Despite two recently released NJ Transit reports that indicate Union Dry Dock is the best location for New York Waterway’s ferry refueling and maintenance station, 15 environmental groups are still urging Gov. Phil Murphy to preserve the waterfront property.
By John Heinis/Hudson County View
“Preserving Hoboken Cove for public use is now under attack with New York Waterway proposing to locate a ferry maintenance, refueling and berthing facility at the Union Dry Dock site. As stated this site is the final missing link to completing the 30 year vision of a continuous publicly accessible waterfront along the Hudson River coast,” the August 8th letter to Murphy says.
“The ferry operator plans to operate 18 hours a day, 7 days per week, making an estimated 80 ferry trips daily to and from the depot. Most of these ferries operate with Tier 1 diesel engines, the most polluting class of marine engines. In addition, the City estimates that ferry crews commuting to work will be making 240 vehicular trips to the Hoboken waterfront.”
The letter also argues that allowing NY Waterway to utilize Union Dry Dock would go against bill S-1074, which broadens public access to New Jersey beaches and waterfront areas.
On the same day the letter was written, NJ Transit completed the findings of two studies that wrote off the Hoboken Terminal and the Military Ocean Terminal at Bayonne as viable alternatives for New York Waterway, as HCV first reported.
In a nutshell, the reports stated that the Hoboken Terminal was a major homeland security risk, while the MOTBY location was far too expensive of an idea to consider – likely to cost between $34.3 and $47.9 million.
Meanwhile, the Hoboken City Council approved the first reading of a measure that would allow them to executive eminent domain on the Union Dry Dock property earlier this month and second reading is currently scheduled for September 4th.
The letter to Murphy is signed by leadership from the Fund for a Better Waterfront, the New York/New Jersey Baykeeper, the Hudson River Waterfront Conservancy, the Tri-State Transportation Campaign, the Friends of Liberty State Park, the American Littoral Society, the Environment New Jersey, the Hackensack Riverkeeper, the NJ Environmental Lobby, the New Jersey League of Conservation Voters, the NJ Sierra Club, Hudson River Fishermenâ€™s Association, the Surfrider Foundation, the Waterkeeper Alliance and the New Jersey Conservation Foundation.
Last month, a similar letter was sent to First Lady Tammy Murphy and is yet to warrant any public response.
A spokeswoman for the governor did not immediately return an email seeking comment Friday afternoon.
You mean the “environmental” groups won’t put up the tens of millions to move NY Waterway?
Gee, didn’t they tell us just the other day there was no cost involved? Sounds like eminent domain action to move NY Waterway would cost tens of millions of dollars.
“the reports stated that the Hoboken Terminal was a major homeland security risk”. I think this requires a little bit more elaboration. Looks like a smoke screen
Hi, if you click on Thursday’s story you will be able to click on links to both NJ Transit reports. The one on Hoboken Terminal is 15 pages and the one on the Military Ocean Base Terminal at Bayonne is 22 pages.
I didn’t bother to read the Bayonne report but the Lackawanna report consists of a bunch of contrived conclusory statements unsupported by any actual analysis.
Three reasons are given. The supposed Homeland Security risk is stated as a conclusion despite nothing having changed on that front from 2009 when this supposed risk wasn’t deemed worth even mentioning. The idea that the entrance to the terminal is so heavily trafficked by pedestrians that the fuel deliveries (9 per week) couldn’t be accommodated is nonsensical. Finally, the assertion that the pier would have to be entirely rebuilt is accompanied by an acknowledgement that no actual engineering evaluation has been completed.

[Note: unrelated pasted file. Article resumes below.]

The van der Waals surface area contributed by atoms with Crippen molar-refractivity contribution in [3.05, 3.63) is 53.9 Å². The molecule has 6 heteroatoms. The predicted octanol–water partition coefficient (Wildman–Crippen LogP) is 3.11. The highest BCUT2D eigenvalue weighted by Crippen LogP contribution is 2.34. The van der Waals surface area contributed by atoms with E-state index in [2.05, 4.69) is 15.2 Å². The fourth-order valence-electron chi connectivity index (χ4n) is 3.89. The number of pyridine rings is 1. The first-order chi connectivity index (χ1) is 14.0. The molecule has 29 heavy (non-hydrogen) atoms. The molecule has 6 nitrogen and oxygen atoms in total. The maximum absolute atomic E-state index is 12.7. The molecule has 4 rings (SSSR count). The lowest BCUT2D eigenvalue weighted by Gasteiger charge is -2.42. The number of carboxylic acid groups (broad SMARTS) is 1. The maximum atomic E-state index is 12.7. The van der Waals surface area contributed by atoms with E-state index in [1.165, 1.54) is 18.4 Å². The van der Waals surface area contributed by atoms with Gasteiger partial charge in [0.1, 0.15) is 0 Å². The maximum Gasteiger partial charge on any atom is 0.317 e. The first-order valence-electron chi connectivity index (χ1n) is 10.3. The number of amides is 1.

The report acknowledges on the 1st page that the real reason Lackawanna was abandoned as the preferred site and UDD was selected instead was to protect JC/LeFrak’s development interests. The rest of the report is just an attempt to distract from the fact that fact.
Dishonest as this “report” is, it nevertheless makes clear that the State will not provide Lackawanna as an alternative site, so that is now a fact on the ground.
Still, the real question here remains unanswered – which is why, other than to enhance NYWW’s profits, the facility needs to be moved from where it is right now.
Instead of providing an honest and convincing answer to that question, NYWW has resorted to what can at best be called half truths. That lack of candor implies that the supposed need to move is contrived for the purpose of tricking the State into getting involved. Governor Murphy did the right thing putting on the brakes and taking the time to separate fact from fiction. It’s time to let the real facts inform the State’s decision making, and not allow itself to be manipulated again by a greedy unscrupulous wealthy family.
The massive LOCOR/NJT development thumb is weighing heavily on the decision scale ?
Frankly, Murphy is between a rock and a hard place and I don’t think he will do anything until he absolutely has to. And he doesn’t have to do anything yet.
More like heâ€™s between powerful developers like Trucking magnate turned developer turned ferry owner Arthur Imperatore and the small mile square city with a passionate Mayor and citizenry that he can dangle carrots in front of only hoping we will fund the lawsuits and winâ€” so Murphy can avoid looking bad to Mayor Turner who wants to help his buddy Arthur
Murphy wonâ€™t do anything until itâ€™s too late.
County and State bosses always dump on Hobokenâ€™s success and suck on its wealth